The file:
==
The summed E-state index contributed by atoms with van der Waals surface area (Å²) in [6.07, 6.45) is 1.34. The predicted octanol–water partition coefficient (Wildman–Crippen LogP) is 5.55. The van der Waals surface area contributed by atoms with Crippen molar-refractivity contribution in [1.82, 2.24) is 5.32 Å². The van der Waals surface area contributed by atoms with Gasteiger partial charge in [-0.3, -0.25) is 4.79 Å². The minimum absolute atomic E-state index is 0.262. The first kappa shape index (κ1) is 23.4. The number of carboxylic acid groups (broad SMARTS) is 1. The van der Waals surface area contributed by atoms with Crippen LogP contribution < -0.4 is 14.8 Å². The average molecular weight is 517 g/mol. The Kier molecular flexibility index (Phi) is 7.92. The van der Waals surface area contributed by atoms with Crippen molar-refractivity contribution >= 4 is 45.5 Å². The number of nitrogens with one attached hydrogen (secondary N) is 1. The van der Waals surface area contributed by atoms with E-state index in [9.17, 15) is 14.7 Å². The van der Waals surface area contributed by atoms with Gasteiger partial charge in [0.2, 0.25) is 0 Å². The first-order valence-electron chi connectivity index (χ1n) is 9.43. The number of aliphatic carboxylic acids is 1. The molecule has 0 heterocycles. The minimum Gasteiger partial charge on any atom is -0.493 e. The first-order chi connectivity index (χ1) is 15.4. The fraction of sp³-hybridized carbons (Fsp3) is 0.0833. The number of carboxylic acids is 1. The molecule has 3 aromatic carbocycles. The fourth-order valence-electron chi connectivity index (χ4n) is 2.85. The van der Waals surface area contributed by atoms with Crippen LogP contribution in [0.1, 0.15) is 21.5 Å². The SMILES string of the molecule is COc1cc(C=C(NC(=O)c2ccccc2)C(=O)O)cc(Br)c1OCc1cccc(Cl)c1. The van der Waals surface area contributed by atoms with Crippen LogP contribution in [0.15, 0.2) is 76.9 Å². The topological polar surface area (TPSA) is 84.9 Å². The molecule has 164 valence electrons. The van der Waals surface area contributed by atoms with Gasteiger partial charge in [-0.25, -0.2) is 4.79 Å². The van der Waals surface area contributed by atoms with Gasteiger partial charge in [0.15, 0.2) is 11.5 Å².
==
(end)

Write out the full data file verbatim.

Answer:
The summed E-state index contributed by atoms with van der Waals surface area (Å²) in [6.07, 6.45) is 1.34. The predicted octanol–water partition coefficient (Wildman–Crippen LogP) is 5.55. The van der Waals surface area contributed by atoms with Crippen molar-refractivity contribution in [1.82, 2.24) is 5.32 Å². The van der Waals surface area contributed by atoms with Gasteiger partial charge in [-0.3, -0.25) is 4.79 Å². The minimum absolute atomic E-state index is 0.262. The first kappa shape index (κ1) is 23.4. The number of carboxylic acid groups (broad SMARTS) is 1. The van der Waals surface area contributed by atoms with Crippen LogP contribution < -0.4 is 14.8 Å². The average molecular weight is 517 g/mol. The Kier molecular flexibility index (Phi) is 7.92. The van der Waals surface area contributed by atoms with Crippen molar-refractivity contribution >= 4 is 45.5 Å². The number of nitrogens with one attached hydrogen (secondary N) is 1. The van der Waals surface area contributed by atoms with E-state index in [9.17, 15) is 14.7 Å². The van der Waals surface area contributed by atoms with Gasteiger partial charge in [0.2, 0.25) is 0 Å². The first-order valence-electron chi connectivity index (χ1n) is 9.43. The number of aliphatic carboxylic acids is 1. The molecule has 0 heterocycles. The minimum Gasteiger partial charge on any atom is -0.493 e. The first-order chi connectivity index (χ1) is 15.4. The fraction of sp³-hybridized carbons (Fsp3) is 0.0833. The number of carboxylic acids is 1. The molecule has 3 aromatic carbocycles. The fourth-order valence-electron chi connectivity index (χ4n) is 2.85. The van der Waals surface area contributed by atoms with Crippen LogP contribution in [0.1, 0.15) is 21.5 Å². The SMILES string of the molecule is COc1cc(C=C(NC(=O)c2ccccc2)C(=O)O)cc(Br)c1OCc1cccc(Cl)c1. The van der Waals surface area contributed by atoms with Crippen LogP contribution in [0.15, 0.2) is 76.9 Å². The topological polar surface area (TPSA) is 84.9 Å². The molecule has 164 valence electrons. The van der Waals surface area contributed by atoms with Gasteiger partial charge in [-0.25, -0.2) is 4.79 Å². The van der Waals surface area contributed by atoms with Gasteiger partial charge in [0.15, 0.2) is 11.5 Å².